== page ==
So, what do we want out of a human readable, self describing language?

  • Familiar syntax may be helpful, but…
  • …not a strict superset of json, it’s just not a priority and may present a false equivalence
  • tuple and struct types
  • better defined numbers
  • decimals – a number with no lossy represention like floats
  • datetime’s
  • A well defined normalization format
  • Comments, even if they’re allowed to be stripped
  • Well defined binary fields, even if they’re bloat-y
  • Lossless translation to/from a (specific format of) a binary repr, like cbor or msgpack
  • Lossless translation to/from a canonical form that can be hashed nicely
  • fucking trailing commas
  • Strict reference impl and test suite
  • Simple and optional schema
  • We know unambiguously what each type is w/o context, just by parsing it

Let’s just see where this goes

ron seems to check MOST of these boxes, investigate more for quality and such and maybe contribute to it.

First the HARD question

What to name this?

Someone called it Icefox Markup Language, which isn’t what I want, but IML is a nice abbreviation. Could just call it Immel? I don’t hate that.


May be atom or compound value



64-bit signed integer value.

No hex or anything like that just yet.



64-bit floating point value.

Must include a decimal point, may include a trailing zero.

123.5, 123.0, 123.


A signed number with a fractional part which is encoded losslessly. Intended for things like money.

For now we just suffix them with a d. 123.64d

How? Not sure yet. Bounds? Not sure yet, but must be specified. Can we make it fit reasonably into a 32-bit float? 64-bit float? Two 32-bit integers?

For now, let’s just say it must be large enough to contain a whole part >= a 32-bit signed integer and a decimal part with at least 9 decimal digits of precision (must be able to losslessly represent billion’ths).



UTF-8 encoded, may contain any unicode character. Must contain valid UTF-8. If it may not, it’s not a string, it’s a binary string.

Binary string

A string starting with b" and ending with b containing base64 encoded text.

Compound types


Ordered sequences of items, all of which have the same type. Sequence may be any length.

[1, 2, 3]


Ordered sequences of items, which may have different types. Sequence may be any length.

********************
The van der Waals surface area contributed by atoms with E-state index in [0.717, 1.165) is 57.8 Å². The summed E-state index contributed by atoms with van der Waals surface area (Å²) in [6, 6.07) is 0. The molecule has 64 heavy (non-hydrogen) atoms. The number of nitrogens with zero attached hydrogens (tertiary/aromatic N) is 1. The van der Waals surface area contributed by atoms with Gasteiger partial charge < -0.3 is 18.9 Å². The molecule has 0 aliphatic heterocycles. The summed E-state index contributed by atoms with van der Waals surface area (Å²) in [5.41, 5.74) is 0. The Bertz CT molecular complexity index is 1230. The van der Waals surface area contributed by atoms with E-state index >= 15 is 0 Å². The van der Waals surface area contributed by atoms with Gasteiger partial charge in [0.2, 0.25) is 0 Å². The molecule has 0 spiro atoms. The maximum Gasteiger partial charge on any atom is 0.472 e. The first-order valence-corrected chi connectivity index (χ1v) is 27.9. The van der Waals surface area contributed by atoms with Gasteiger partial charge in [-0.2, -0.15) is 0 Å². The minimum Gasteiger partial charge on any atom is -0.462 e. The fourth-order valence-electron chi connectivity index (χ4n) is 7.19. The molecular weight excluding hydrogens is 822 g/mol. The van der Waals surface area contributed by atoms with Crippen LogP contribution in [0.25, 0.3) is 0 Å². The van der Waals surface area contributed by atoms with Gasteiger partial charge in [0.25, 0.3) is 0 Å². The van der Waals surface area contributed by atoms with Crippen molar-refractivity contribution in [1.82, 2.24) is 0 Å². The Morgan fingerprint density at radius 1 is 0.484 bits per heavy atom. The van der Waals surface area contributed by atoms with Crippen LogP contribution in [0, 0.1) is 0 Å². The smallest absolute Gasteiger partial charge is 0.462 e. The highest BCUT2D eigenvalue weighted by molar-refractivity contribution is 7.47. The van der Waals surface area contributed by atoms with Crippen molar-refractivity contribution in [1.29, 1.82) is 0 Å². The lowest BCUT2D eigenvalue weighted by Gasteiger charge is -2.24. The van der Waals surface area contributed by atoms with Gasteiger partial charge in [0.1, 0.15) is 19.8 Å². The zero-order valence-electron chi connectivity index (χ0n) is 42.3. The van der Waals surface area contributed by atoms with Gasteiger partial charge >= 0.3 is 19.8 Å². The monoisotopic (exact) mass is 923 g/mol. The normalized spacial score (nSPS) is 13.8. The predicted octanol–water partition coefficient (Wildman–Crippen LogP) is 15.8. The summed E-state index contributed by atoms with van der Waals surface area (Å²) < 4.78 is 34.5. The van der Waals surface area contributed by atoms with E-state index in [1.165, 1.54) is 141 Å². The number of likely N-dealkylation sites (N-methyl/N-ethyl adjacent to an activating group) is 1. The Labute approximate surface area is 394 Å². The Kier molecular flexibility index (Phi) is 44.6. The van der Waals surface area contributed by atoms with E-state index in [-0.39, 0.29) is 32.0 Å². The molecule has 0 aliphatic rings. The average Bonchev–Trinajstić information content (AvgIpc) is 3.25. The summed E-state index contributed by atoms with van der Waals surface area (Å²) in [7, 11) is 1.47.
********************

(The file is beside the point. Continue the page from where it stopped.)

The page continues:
(1, "two", 3.0)


Unordered set of (key, value) pairs. Keys are literal tokens, not any kind of value. Keys must start with a lowercase letter and may contain a-zA-Z0-9_.

~~May contain duplicate keys, against my better judgement. If it does, the last value for a key is the one you use.

{foo: 1, bar: "two", baz: 3.0}

…which is equivalent to…

{baz: 91.3, bar: "two", foo: 1, baz: 3.0,}~~

May not contain duplicate keys.


A string-like identifier, optionally with a single (non-enum?) compound type attached to it. Serves the purpose of enums and of sum types.

The identifier is bare string and the compound type follows it. The identifier must start with a capital letter. Can only contain the characters a-zA-Z0-9_ for now, for the sake of simplicity. The goal is to be able to have labels and such that are easy to intern, unlike full strings.

The contents may be nothing, or may be an array, tuple or dict.

For the purposes of arrays, where “all items have the same type”, all enums are equivalent to each other.


Foo(1, "two", 3.0)


Baz{foo: 1, bar: "two"}

You COULD make this just be a tuple of ("Foo", (1, "two", 3.0)) or such and it would be semantically equivalent… but the goal is to make this easier for humans.



// for line comments, /* */ for block comments. Block comments may be nested.

Derived types


Heck. Well, it’s basically a tuple or enum.

Year, month, day

Year, month, day, hour, minute, second, timezone. Microsecond? Nanosecond?

Might be nicer if we had a string representation though?


64-bit seconds value, 32-bits nanoseconds value

Canonical form

  • Keys in dicts are all sorted in ASCII alphabetical order
  • No comments
  • A specific indentation and comma layout

Canonical indentation style

There must be one, and a pretty-printer program to turn arbitrary programs into it. Should it be geared for human readability or machine readability (minified)? Human readability, if size matters you can turn it into CBOR.

Lossless conversion to a subset of CBOR

We use canonical CBOR as described in section 3.9 of RFC 7049

Type conversions for how to turn this into CBOR:

  • Integer -> signed or unsigned CBOR integer (major type 0 or 1)
  • Float -> IEEE 754 64-bit precision floating point (major type 7, subtype 27)
  • Decimal -> CBOR decimal fraction
  • String -> Text string, major type 3
  • Byte string -> Byte string, major type 2
  • Array -> Array, major type 4
  • Tuple -> Array, major type 4. How do we distinguish them going the other way???
  • Dict -> Map, major type 5, with text strings as keys. Not byte strings, since maybe someday we want to support non-7-bit characters in identifiers.
  • Enum -> ???
  • Datetime -> CBOR date/time, basically a string with tag type 0

Symbols and enums are tricky. Omit them? One-item map with a particular key??? Use tagged items? Text strings, and make text strings actually containing text add a mangling character? Ugh.

Canonical CBOR form

Basically specified just by taking the canonical text form of this and translating it into CBOR via the above rules, I think.